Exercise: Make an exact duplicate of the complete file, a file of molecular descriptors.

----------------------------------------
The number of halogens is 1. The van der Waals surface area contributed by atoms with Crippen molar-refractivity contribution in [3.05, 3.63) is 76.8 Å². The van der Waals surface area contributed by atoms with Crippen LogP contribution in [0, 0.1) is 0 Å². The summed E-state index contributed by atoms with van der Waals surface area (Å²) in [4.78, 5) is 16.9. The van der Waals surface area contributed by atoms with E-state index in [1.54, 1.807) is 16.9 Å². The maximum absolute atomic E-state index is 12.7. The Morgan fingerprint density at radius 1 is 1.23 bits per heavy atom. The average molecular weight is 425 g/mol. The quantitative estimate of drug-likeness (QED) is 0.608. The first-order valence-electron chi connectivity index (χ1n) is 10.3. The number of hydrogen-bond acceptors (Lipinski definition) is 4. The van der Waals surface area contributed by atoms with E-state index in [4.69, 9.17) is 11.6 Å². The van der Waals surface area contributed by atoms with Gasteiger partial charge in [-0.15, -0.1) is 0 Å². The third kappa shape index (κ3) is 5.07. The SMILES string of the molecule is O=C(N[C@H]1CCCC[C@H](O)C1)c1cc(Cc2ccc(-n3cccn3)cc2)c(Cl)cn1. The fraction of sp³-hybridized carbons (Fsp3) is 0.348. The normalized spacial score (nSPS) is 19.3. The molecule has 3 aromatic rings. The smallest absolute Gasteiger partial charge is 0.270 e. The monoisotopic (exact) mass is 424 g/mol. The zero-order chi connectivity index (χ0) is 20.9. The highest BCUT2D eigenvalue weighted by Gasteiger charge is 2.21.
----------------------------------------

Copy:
The number of halogens is 1. The van der Waals surface area contributed by atoms with Crippen molar-refractivity contribution in [3.05, 3.63) is 76.8 Å². The van der Waals surface area contributed by atoms with Crippen LogP contribution in [0, 0.1) is 0 Å². The summed E-state index contributed by atoms with van der Waals surface area (Å²) in [4.78, 5) is 16.9. The van der Waals surface area contributed by atoms with E-state index in [1.54, 1.807) is 16.9 Å². The maximum absolute atomic E-state index is 12.7. The Morgan fingerprint density at radius 1 is 1.23 bits per heavy atom. The average molecular weight is 425 g/mol. The quantitative estimate of drug-likeness (QED) is 0.608. The first-order valence-electron chi connectivity index (χ1n) is 10.3. The number of hydrogen-bond acceptors (Lipinski definition) is 4. The van der Waals surface area contributed by atoms with E-state index in [4.69, 9.17) is 11.6 Å². The van der Waals surface area contributed by atoms with Gasteiger partial charge in [-0.15, -0.1) is 0 Å². The third kappa shape index (κ3) is 5.07. The SMILES string of the molecule is O=C(N[C@H]1CCCC[C@H](O)C1)c1cc(Cc2ccc(-n3cccn3)cc2)c(Cl)cn1. The fraction of sp³-hybridized carbons (Fsp3) is 0.348. The normalized spacial score (nSPS) is 19.3. The molecule has 3 aromatic rings. The smallest absolute Gasteiger partial charge is 0.270 e. The monoisotopic (exact) mass is 424 g/mol. The zero-order chi connectivity index (χ0) is 20.9. The highest BCUT2D eigenvalue weighted by Gasteiger charge is 2.21.